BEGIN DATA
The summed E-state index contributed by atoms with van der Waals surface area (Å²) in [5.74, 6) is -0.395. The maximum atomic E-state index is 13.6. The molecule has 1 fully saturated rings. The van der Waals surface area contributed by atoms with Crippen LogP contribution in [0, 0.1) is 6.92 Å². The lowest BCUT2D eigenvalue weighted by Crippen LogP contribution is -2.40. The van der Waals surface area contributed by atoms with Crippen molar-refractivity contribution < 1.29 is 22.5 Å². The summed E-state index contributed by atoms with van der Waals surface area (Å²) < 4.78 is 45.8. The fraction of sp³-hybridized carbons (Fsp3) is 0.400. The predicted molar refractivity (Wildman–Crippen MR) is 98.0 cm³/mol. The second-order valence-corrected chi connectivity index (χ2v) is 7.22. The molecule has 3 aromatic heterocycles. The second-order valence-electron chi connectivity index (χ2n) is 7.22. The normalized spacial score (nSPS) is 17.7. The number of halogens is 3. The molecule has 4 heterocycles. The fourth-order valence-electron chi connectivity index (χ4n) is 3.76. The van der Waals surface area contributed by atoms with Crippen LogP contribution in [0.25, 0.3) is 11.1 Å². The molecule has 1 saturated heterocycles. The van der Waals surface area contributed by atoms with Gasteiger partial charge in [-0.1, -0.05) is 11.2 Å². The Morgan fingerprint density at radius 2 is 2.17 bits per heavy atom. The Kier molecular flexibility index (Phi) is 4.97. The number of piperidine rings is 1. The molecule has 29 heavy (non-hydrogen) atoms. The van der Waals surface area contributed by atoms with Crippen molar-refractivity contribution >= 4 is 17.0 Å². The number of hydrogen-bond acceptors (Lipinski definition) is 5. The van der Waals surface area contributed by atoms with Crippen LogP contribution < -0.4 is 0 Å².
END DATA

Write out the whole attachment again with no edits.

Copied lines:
The summed E-state index contributed by atoms with van der Waals surface area (Å²) in [5.74, 6) is -0.395. The maximum atomic E-state index is 13.6. The molecule has 1 fully saturated rings. The van der Waals surface area contributed by atoms with Crippen LogP contribution in [0, 0.1) is 6.92 Å². The lowest BCUT2D eigenvalue weighted by Crippen LogP contribution is -2.40. The van der Waals surface area contributed by atoms with Crippen molar-refractivity contribution < 1.29 is 22.5 Å². The summed E-state index contributed by atoms with van der Waals surface area (Å²) < 4.78 is 45.8. The fraction of sp³-hybridized carbons (Fsp3) is 0.400. The predicted molar refractivity (Wildman–Crippen MR) is 98.0 cm³/mol. The second-order valence-corrected chi connectivity index (χ2v) is 7.22. The molecule has 3 aromatic heterocycles. The second-order valence-electron chi connectivity index (χ2n) is 7.22. The normalized spacial score (nSPS) is 17.7. The number of halogens is 3. The molecule has 4 heterocycles. The fourth-order valence-electron chi connectivity index (χ4n) is 3.76. The van der Waals surface area contributed by atoms with Crippen LogP contribution in [0.25, 0.3) is 11.1 Å². The molecule has 1 saturated heterocycles. The van der Waals surface area contributed by atoms with Gasteiger partial charge in [-0.1, -0.05) is 11.2 Å². The Morgan fingerprint density at radius 2 is 2.17 bits per heavy atom. The Kier molecular flexibility index (Phi) is 4.97. The number of piperidine rings is 1. The molecule has 29 heavy (non-hydrogen) atoms. The van der Waals surface area contributed by atoms with Crippen molar-refractivity contribution >= 4 is 17.0 Å². The number of hydrogen-bond acceptors (Lipinski definition) is 5. The van der Waals surface area contributed by atoms with Crippen LogP contribution < -0.4 is 0 Å².